Brexit or Bremain - or does it really matter?
by Shane Oliver
In recent weeks, depending on who you speak to, the potential impact of Britain leaving the European Union are as varied as possible lotto numbers.
There will of course be things that would change if Britain leaves. The real question is what extent and how will Australian investors be impacted?
Uncertainty around the outcome of Britain’s referendum on whether to Remain in or Leave the European Union has reached fever pitch.
While a victory for the Leave campaign will likely see more volatility, the global economic consequences have likely been exaggerated.
A Leave victory is unlikely to have a major direct impact on Australia but could have an indirect bearing via financial market volatility.
The key for investors is to look for opportunities that such volatility throws up.
Y2K, Bird Flu, Peak Oil, Swine Flu, the end of the Mayan Calendar, Grexit, the fiscal cliff, US debt default, ghost cities, Ebola, Grexit again, imminent property crashes, etc…the world seems full of key events and phenomena upon which its whole existence - well at least the financial realm - supposedly hinges. Brexit seems to be the latest. In the last few weeks interest in Brexit has skyrocketed as indicated by searches on Google for the term. With this has come a surge in financial market volatility in the last two weeks.
Source: Google, AMP Capital
What is the Brexit referendum?
Well if you don’t know you must be off the planet…or then again just someone who is wisely focussed on the long term and not short term noise!
It’s basically a referendum this Thursday on whether the UK should Leave or Remain in the European Union. While not binding it would be dangerous for UK parliamentarians not to pass a law to Leave the EU if Leave wins the referendum.
A problem is that voting is not compulsory so a close vote to Leave (say 50.1% v 49.9%) with only 50% turnout would mean only 25% of the voting population voted to Leave. A close vote could lead to a degree of political instability in the UK, particularly in the Conservative Party which has been divided on the issue.
How would exiting the EU work?
Under the Lisbon Treaty which governs the European Union on this type of issue, after notifying the European Council of intent to leave a withdrawal agreement would be negotiated. This could take up to two years after which membership lapses. At stake would be what sort of trade relationship the UK will have with the EU. Here there are various models, eg, if Britain becomes a member of the European Economic Area like Norway and Iceland it would continue to enjoy free trade access to the rest of Europe but would have to accept the free movement of people, contribute to the EU budget and accept virtually all EU rules and regulations without having a say in determining them. All of which would of course beg the question as to why Leave in the first place!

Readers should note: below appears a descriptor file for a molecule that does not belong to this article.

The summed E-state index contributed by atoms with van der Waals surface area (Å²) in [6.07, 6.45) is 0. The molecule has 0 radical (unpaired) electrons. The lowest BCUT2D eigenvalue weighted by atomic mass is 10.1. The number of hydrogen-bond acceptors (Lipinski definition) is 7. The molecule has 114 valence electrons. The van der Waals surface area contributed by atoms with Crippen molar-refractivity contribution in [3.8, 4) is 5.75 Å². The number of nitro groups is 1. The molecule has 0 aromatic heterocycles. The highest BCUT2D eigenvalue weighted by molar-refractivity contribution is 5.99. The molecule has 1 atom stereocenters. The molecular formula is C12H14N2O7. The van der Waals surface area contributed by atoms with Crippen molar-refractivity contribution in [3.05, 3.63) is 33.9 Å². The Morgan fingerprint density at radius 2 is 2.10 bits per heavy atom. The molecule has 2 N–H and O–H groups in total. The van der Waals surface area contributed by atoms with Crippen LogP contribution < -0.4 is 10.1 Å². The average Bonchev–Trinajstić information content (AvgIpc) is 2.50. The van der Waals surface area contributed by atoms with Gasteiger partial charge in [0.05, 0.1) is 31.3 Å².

What would be the impact on the UK of a vote to Leave?
Leaving the EU is generally seen as negative for the UK economy given the impact on trade, the UK financial sector (which may over time lose its status as the pre-eminent European financial centre) and on labour mobility. The precise impact depends on the sort of exit deal negotiated in terms of trade access to the EU, but has been estimated by the UK Treasury and the OECD at around a cumulative 5% of GDP over 15 years. In other words GDP would be around 5% lower 15 years after exiting. Of course these numbers are very rubbery but expectations of something like this would be negative for British assets, particularly the British pound (as the UK share market is dominated by a bunch of multinationals anyway).
However, given the two year negotiation period it may take some time for the economic impact to become apparent. There is no reason why a Leave vote per se on Friday will plunge the UK into recession (unless the British talk themselves into it).
As an aside, both sides of the Brexit debate have been grossly exaggerating their case.
Longer term though a decision to Leave could see Scottish independence pressures resurrected with Scots known to favour EU membership more than the rest of the UK. So Leaving could mean a weaker and smaller economy long term, further diminishing Britian’s global influence.
What about the impact on Europe?
The British economy isn’t what it used to be. In fact I spend most my time focussing on Europe, the US, China and to a lesser degree Japan these days. The UK does not get much of a look in (except right now!). In fact it only takes 2.7% of Australian exports. So a 5% hit to the UK economy spread over 15 years would not be a global disaster (as it would be less than 0.03% of global GDP per annum).